Growing Apathy Toward Iraqi Elections

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Ali Abbas / EPA

Employees of Iraq's Independent Electoral Commission register voters in an election station in Baghdad, Iraq.

Iraq's Electoral Commission wants the country's squabbling parliamentarians to buckle down and agree to a contentious electoral law within the next few weeks. Otherwise, the much-anticipated and much-delayed provincial polls may be put off yet again. Washington, too, is anxious to see Iraqis head to the ballot box and shore up their fledging democracy. In spite of the high-level political anxiety, however, many ordinary people across the war-ravaged capital say that while elections would be nice, regular power and clean water is what they really want. Few feel that local elections will improve their lot.

Five years after the fall of Saddam Hussein's dictatorial regime, the novelty of elections has worn off, and Baghdad's war-weary citizens are still hoping for basic services. Many don't expect much help from local elected officials. According to the Iraqi Electoral Commission, of the 17 million registered voters during the last vote, only two million have come to election centers to check their registration. That may be because parliament hasn't even agreed on an electoral law, let alone a new date, although polls were originally slated for October. It may also be a measure of voter apathy.

That apathy emerges even as Baghdad grows safer and business picks up. The dramatic drop in violence has resurrected many of Baghdad's once desolate and dangerous streets, turning them into bustling, pedestrian filled walkways, with stall-owners peddling their wares on the sidewalk. Traffic-clogged streets echo with a cacophony of car horns. But there are other, less-progressive sounds that are common to Baghdad too: the dull, almost constant hum of private power generators and the sloshing of water being emptied from delivery trucks into rooftop storage units. The city's power supply is delivered in fitful bursts for just a few hours a day, which in turn hampers the ability of Baghdad's decrepit water-pumping plants to function efficiently.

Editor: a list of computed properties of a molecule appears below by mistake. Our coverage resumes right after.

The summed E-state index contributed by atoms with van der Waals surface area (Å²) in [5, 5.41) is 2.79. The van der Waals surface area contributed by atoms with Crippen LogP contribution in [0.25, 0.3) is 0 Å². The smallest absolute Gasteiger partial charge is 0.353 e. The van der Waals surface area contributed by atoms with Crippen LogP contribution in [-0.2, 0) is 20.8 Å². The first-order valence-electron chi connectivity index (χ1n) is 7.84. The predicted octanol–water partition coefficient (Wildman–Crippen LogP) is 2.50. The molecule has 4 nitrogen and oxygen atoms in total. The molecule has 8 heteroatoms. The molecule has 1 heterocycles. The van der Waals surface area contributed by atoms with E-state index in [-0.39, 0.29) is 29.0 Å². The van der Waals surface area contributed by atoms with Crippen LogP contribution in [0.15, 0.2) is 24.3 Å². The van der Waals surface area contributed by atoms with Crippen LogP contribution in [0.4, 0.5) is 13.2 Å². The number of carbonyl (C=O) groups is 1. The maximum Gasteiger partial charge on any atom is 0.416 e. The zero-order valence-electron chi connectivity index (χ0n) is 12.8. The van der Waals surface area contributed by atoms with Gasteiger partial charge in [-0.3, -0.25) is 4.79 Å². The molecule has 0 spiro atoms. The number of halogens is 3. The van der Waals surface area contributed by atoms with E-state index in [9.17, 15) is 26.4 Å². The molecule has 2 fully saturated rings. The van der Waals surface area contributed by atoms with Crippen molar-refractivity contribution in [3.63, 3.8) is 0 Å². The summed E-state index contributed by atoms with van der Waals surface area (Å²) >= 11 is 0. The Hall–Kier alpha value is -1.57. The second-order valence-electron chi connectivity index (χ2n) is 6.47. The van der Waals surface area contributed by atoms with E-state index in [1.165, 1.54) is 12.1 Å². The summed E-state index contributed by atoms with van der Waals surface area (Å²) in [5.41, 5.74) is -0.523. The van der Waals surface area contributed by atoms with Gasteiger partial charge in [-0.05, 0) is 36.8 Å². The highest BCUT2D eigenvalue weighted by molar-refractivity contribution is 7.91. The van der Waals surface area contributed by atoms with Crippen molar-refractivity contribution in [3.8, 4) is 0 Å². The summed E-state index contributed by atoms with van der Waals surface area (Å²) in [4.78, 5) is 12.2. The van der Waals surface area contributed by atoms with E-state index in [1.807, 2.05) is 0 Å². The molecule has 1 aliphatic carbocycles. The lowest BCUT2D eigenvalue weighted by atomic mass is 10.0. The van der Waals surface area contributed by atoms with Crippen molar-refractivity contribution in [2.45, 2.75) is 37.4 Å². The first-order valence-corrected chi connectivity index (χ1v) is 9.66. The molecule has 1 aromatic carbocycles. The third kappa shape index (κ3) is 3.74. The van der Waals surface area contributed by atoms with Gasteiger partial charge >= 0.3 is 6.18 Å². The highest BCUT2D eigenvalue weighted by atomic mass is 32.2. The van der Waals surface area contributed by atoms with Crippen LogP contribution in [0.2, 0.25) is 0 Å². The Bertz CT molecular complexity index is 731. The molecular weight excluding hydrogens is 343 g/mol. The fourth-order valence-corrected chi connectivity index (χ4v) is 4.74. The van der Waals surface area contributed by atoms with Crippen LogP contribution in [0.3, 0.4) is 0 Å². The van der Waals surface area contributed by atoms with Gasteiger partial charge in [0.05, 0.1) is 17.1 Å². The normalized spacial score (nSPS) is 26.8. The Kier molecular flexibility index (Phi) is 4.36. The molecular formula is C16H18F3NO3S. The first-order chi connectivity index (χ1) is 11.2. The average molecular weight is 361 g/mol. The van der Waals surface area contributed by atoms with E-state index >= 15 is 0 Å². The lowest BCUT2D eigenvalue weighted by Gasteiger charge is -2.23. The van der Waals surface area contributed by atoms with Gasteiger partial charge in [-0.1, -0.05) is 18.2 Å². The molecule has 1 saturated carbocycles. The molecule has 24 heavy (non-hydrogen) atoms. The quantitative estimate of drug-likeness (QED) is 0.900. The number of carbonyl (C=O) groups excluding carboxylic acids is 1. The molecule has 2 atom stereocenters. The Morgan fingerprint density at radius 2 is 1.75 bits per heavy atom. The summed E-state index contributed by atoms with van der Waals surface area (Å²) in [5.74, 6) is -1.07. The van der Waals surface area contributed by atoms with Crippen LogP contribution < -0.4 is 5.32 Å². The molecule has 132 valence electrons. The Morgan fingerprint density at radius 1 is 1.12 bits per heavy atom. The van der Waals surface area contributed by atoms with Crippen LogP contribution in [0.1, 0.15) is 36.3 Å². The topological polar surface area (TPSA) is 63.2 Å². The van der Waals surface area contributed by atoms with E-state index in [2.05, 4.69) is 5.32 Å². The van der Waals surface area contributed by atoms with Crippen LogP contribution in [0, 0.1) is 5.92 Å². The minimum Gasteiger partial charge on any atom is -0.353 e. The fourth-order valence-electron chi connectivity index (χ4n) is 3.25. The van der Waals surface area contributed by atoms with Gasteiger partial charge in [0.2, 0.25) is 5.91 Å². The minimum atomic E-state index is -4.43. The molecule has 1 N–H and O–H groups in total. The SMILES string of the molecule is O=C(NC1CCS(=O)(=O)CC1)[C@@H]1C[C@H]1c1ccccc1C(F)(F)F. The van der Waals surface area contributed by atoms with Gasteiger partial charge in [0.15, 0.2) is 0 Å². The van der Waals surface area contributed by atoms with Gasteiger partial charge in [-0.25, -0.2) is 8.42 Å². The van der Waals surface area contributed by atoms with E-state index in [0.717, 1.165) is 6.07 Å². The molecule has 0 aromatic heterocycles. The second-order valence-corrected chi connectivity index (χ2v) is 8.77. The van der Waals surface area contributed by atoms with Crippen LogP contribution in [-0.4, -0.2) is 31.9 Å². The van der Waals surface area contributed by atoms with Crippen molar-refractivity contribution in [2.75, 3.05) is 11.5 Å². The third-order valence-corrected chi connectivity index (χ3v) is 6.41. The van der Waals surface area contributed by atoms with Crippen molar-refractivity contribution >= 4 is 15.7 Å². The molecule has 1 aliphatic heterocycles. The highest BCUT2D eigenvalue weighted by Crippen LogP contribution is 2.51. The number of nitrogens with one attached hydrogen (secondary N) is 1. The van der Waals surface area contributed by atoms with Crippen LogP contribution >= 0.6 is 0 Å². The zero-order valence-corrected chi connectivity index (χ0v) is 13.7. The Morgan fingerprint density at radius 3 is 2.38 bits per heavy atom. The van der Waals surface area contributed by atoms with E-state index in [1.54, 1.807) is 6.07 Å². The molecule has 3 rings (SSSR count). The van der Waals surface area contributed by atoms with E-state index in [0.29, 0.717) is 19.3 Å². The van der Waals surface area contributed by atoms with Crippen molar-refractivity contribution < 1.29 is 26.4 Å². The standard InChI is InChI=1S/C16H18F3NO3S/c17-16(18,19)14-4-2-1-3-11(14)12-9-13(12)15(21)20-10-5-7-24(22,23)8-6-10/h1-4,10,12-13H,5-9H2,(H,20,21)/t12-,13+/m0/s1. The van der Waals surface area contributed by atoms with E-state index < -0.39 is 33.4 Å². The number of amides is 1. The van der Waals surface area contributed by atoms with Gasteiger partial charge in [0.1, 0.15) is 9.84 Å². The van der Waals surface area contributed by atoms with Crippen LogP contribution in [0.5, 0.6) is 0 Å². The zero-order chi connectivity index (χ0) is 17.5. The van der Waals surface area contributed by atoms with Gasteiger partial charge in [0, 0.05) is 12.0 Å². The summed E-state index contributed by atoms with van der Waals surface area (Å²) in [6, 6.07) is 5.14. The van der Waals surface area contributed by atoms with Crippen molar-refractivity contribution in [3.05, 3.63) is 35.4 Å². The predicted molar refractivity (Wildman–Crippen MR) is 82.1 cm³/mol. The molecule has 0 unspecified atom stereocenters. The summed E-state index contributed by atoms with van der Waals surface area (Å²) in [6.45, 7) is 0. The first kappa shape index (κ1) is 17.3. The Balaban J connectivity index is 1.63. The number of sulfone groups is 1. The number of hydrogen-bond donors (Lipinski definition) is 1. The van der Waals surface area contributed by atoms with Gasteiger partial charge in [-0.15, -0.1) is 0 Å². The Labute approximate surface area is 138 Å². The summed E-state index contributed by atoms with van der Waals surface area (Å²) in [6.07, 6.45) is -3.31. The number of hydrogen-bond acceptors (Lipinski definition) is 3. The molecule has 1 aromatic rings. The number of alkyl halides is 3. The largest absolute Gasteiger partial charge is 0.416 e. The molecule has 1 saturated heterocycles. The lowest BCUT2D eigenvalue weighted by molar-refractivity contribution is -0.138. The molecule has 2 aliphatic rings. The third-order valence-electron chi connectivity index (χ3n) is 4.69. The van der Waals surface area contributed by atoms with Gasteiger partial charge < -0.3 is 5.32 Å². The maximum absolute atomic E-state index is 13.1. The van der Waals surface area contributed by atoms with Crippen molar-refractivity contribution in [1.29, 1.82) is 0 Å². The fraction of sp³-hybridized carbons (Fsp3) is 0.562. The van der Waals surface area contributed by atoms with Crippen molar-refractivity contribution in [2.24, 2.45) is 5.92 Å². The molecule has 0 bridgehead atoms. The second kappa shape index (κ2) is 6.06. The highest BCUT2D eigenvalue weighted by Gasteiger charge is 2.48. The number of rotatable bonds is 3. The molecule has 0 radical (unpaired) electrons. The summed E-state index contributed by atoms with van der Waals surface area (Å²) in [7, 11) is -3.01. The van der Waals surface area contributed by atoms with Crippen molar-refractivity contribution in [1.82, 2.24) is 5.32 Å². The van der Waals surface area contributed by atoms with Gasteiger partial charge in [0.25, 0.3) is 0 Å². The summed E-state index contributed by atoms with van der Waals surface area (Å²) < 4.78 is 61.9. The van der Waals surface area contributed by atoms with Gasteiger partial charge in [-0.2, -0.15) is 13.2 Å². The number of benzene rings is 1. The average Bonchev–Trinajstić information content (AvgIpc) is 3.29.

"They haven't done anything," Amar, a 35-year-old from the mainly Shiite district of Karrada, says of the politicians he helped elect in the 2005 parliamentary polls. He remembers with pride emerging from the ballot box with a purple, ink-stained index finger. "This time I won't have a purple finger, and I think the majority of people won't," he says, bitterly. "I want to vote for people who will help us, but I don't see any."

Talat Abdel-Latif, 43, a clothing store owner from the same district, is also abstaining, after having voted in 2005. He doesn't know the members of his local council, and says they haven't done anything for him anyway. He's more interested in the U.S. elections, which he's been keenly observing, and his money's on John McCain. "I know about what George Bush and the candidates have done for their country, I don't know what my local council has done for me," he says. "I want my area rebuilt, I want electricity; the same thing every citizen wants. I don't think elections will deliver that."

At issue in the elections, however, are more than bread-and-butter or water-and-power. The vote in the capital and in the provinces will help determine how much support politicians like Prime Minister Nouri al-Maliki have within their own communities, and could precipitate a three-way Shi'ite power struggle among Maliki's allies, radical cleric Moqtada al Sadr's movement and loyalists of Abdel-Aziz al Hakim, who heads the Supreme Iraqi Islamic Council in Baghdad.

Some voters are keenly aware of what's at stake in the yet unscheduled polls. "I stayed here throughout the war, and experienced many difficulties, so it's my right to experience the freedom of the Iraqi people as well," says May Razook, a 35-year-old Christian who was shopping in the capital's Karrada district. "I want to be the first to vote. The Iraqi people should take their freedom, it's our right." Ahmad Salem, 45, a bank employee from the Sunni district of Adhamiya west of Baghdad, says that this election will be "a real battle." It won't have a sectarian hue, he says, but will pit "those who are really trying to serve the country and those who are trying to fill their pockets with money." Like many of his Sunni co-religionists, Salem boycotted the previous local polls, but says this round will help give voice to his once-powerful community. "We don't want to miss this chance as we did before."